A management building with a clock tower from 1912 and a water tower – these are the remains of the smelting plant located in Szopienice, one of the districts in Katowice. The history of smelting zinc and lead in this area dates back to the early 19th century. The operation of this and the neighbouring smelting plants shaped Szopienice’s history in the 20th century. The long-lasting pollution emission had a destructive impact on the health of the residents, including children (a tragedy of the children suffering from lead poisoning) but also left a mark on the social structure of the district and its community. What kind of district is Szopienice today? The question will be answered by the international team of scientists led by Robert Krzysztofik, PhD, DSc, Assoc. Prof. The research project: The impact of long-term pollutant emissions – environmental, health, and socio-cultural effects of non-ferrous metallurgy was financed within the “Green Horizon” call for proposals of the Research Excellence Initiative.
“In our region, for obvious reasons, a lot of attention is being paid to the broadly understood issue of the significance of hard coal mining. I feel we might have a little forgotten about the non-ferrous metallurgy, which undoubtedly has had a huge impact on the life of the region residents and its environment,“ emphasises the team leader. “We have decided to bridge that gap. Our project brings together representatives of humanities, art studies and social, exact, and natural sciences. We are united by the identity of Szopienice’s reality.”
Prof. Robert Krzysztofik admits that the inspiration behind taking up the subject was the ceremony of conferring the honorary doctorate degree of the University of Silesia in Katowice to Jolanta Wadowska-Król. During the 1970s, the paediatrician launched research into exposure to lead among children living within the vicinity of Szopienice’s smelting plant. According to the then norms, over a thousand children were diagnosed with lead poisoning, a dangerous medical condition manifesting in, e.g. damaging the nervous system, skin, smooth muscles or kidneys. Although in the beginning the results of her research were being suppressed by the then authorities, the actions of Jolanta Wadowska-Król led to the resettlement of many families from the most polluted areas and the undertaken treatment saved the lives of many poisoned children.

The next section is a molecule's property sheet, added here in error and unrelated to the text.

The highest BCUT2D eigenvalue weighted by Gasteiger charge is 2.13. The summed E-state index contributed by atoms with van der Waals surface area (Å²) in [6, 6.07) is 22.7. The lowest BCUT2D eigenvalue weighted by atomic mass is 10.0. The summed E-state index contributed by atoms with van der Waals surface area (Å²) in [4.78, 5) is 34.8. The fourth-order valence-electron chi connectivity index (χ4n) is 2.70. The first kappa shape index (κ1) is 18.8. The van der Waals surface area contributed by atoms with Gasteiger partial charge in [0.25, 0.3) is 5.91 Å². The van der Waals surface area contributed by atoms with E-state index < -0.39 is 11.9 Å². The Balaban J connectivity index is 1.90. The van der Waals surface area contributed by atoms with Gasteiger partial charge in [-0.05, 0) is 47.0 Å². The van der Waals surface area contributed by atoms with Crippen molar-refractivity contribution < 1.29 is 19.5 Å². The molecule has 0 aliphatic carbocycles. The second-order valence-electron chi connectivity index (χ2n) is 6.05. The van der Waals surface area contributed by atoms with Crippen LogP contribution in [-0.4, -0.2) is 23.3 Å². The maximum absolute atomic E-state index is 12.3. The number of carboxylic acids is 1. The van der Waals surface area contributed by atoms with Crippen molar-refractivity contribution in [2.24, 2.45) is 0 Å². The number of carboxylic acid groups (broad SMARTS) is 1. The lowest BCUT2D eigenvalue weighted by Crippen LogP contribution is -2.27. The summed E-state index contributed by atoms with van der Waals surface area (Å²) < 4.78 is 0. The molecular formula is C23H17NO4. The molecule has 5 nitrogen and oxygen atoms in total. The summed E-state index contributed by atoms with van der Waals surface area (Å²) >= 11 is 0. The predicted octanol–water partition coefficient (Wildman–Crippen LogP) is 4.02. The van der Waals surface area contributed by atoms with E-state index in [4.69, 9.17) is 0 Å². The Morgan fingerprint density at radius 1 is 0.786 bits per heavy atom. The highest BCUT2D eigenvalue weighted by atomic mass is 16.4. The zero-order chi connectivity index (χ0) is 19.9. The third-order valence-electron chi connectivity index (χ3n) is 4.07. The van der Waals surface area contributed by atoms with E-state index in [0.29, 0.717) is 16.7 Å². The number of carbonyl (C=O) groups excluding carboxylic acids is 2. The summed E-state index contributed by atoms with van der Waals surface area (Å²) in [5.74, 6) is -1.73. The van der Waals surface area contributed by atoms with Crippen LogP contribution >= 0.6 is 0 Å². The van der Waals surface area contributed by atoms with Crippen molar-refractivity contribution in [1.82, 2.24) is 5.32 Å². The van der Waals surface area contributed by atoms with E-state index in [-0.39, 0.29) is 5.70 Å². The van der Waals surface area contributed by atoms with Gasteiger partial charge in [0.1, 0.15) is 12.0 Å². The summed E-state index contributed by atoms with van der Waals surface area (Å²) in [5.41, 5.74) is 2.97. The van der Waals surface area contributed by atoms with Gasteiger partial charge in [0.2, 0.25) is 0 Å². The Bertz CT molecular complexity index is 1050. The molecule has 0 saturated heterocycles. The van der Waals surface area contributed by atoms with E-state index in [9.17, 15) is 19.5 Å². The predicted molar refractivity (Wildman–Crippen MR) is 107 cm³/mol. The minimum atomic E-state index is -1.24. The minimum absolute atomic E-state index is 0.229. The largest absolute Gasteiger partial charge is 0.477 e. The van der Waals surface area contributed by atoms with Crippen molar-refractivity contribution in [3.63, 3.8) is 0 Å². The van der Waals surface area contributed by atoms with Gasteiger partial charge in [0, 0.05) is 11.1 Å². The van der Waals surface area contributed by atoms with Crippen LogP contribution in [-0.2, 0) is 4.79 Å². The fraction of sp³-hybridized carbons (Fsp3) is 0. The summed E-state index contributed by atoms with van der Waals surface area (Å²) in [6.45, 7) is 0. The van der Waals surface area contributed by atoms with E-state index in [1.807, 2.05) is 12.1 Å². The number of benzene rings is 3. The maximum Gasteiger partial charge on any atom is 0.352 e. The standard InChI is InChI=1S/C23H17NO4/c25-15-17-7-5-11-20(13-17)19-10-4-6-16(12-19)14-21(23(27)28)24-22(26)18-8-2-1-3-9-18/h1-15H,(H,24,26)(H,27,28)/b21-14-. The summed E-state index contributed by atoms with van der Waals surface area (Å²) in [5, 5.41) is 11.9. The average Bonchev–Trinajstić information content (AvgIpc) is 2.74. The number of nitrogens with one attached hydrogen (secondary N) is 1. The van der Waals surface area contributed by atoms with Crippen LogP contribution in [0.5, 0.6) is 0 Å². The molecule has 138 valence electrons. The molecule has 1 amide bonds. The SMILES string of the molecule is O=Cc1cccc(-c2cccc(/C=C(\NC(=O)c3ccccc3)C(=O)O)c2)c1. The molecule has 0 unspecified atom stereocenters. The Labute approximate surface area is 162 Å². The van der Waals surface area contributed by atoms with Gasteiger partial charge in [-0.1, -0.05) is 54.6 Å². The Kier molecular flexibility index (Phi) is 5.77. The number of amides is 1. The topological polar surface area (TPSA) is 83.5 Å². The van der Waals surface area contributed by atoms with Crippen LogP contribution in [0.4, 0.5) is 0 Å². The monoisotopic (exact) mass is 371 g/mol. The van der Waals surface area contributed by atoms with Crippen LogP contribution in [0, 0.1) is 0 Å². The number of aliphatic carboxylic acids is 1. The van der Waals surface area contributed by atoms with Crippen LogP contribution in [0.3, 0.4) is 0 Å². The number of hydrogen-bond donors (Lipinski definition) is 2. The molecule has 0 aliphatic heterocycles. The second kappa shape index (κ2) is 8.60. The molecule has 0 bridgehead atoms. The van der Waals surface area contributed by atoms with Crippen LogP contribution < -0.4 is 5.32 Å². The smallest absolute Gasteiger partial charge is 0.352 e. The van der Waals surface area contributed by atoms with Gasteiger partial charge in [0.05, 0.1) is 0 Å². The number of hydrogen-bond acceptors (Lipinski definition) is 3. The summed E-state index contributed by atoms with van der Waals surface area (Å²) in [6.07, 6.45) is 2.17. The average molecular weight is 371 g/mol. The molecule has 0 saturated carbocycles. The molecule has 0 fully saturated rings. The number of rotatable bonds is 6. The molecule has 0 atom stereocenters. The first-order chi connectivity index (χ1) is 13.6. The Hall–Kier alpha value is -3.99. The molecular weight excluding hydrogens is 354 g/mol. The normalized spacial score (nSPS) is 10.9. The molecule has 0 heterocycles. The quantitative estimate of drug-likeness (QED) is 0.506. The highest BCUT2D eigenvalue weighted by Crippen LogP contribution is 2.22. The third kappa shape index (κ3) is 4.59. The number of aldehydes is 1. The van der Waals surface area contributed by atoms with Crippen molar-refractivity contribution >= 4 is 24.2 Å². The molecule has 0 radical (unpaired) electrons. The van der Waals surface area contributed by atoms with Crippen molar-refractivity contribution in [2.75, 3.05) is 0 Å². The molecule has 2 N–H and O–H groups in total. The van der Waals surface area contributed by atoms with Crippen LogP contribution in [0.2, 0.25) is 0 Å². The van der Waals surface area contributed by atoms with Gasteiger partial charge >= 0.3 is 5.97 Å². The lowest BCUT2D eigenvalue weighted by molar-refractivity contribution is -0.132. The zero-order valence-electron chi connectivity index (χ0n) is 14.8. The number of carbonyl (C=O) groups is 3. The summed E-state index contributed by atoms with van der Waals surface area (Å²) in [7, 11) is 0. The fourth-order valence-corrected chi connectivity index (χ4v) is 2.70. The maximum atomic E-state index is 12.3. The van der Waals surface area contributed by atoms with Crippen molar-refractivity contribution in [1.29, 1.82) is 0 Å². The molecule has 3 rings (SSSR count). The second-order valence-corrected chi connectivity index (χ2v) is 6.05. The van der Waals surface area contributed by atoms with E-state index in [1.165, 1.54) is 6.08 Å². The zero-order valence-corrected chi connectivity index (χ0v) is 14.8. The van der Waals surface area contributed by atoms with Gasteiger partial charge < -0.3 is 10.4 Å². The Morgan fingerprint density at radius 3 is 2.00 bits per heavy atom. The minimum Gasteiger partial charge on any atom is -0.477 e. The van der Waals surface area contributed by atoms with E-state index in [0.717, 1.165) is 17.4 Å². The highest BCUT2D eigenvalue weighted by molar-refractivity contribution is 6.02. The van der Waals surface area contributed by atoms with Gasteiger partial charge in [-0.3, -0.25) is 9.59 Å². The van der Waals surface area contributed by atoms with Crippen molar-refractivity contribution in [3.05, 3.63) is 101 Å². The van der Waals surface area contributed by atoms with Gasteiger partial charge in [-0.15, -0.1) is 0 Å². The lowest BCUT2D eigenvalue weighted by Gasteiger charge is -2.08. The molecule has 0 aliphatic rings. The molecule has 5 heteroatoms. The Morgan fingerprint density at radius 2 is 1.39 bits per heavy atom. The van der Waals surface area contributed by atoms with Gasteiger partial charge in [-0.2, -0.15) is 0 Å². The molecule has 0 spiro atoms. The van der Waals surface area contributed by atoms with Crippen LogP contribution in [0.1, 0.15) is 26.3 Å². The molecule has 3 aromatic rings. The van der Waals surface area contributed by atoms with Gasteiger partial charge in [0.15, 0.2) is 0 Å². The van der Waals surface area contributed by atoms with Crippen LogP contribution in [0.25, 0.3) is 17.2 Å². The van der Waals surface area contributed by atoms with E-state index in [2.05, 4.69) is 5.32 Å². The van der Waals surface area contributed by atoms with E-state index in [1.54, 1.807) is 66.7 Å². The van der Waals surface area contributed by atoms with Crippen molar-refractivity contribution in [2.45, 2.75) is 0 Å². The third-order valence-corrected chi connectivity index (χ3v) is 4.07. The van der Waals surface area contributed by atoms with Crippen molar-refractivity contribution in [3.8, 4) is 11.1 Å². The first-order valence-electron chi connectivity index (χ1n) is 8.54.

“It seems a sort of our regional moral niche, that we cannot forget about. Therefore, we have decided to study the environmental, health, and social effects of non-ferrous metallurgy on the example of Szopienice,” says the scientist from the University of Silesia.
The team aims at conducting, among other things, geochemical testing of soil to accurately determine the structure, range, and source of the contamination within this area. All of it will verify an innovative method of near-infrared spectroscopy and hyperspectral imaging. The experts will check the possibility of quick monitoring for heavy metals in soil in the area of the smelting plant impact.
The trails of contamination might be additionally observed in the annual tree growth, which will be analysed within the project focused on the concentration of such heavy metals as lead, cadmium, and copper.
Separate research will be dedicated to the catchment area of the Rawa river, by which Szopienice is located. The experts will evaluate the water balance of the catchment area and develop a geoportal taking into account the features of the terrain shaped due to human activity. Additionally, the scientists will study the physicochemical parameters of the water within the area taking into account, among other things, the efficiency of photosynthesis, analysis of the bacteria biodiversity and the quality of phytoplankton. They will also collect the data from multiparameter and ecotoxicological probes.
Apart from that, phytosociological maps of the area around the heap and the Hubertus IV pond will be made picturing the changes in the vegetation due to human activity. Eventually, the scientists will analyse the spatial arrangement of Szopienice and its functionality.
“Research in humanities and social sciences will be not only important but also interesting. Within the project, we plan to make demographic analyses and analyses of historical sources on non-ferrous metallurgy and the community of the district. We will conduct interviews with people who can tell us a little about the plant’s influence on the residents’ lives and with people directly involved in the history of the 1970s. But it does not stop here. We will analyse documents on the operation of the smelting plant, including materials obtained from the City Hall and social welfare institutions,” states Prof. Robert Krzysztofik.
On the other hand, literature experts will explore the narrative and discourse of the industrial reality in various texts. An interesting thing might be the sound map of the district; it is going to include sounds of various industrial plants, public and railway transport as well as sounds of nature.
“The plant still lives in Szopienice. It may be found in nature and people. We will look for contrasts and signs of an illusive reality. We will check whether and how the environment and a person cope with the “lead” legacy,” sums up the scientist.
Photo by Małgorzata Dymowska
Robert Krzysztofik, PhD, DSc, Associate Professor from the Faculty of Natural Sciences is the leader of the project The impact of long-term pollutant emissions – environmental, health, and socio-cultural effects of non-ferrous metallurgy was financed within the “Green Horizon” call for proposals of the Research Excellence Initiative. More information about the programme at www.us.edu.pl/idb/en.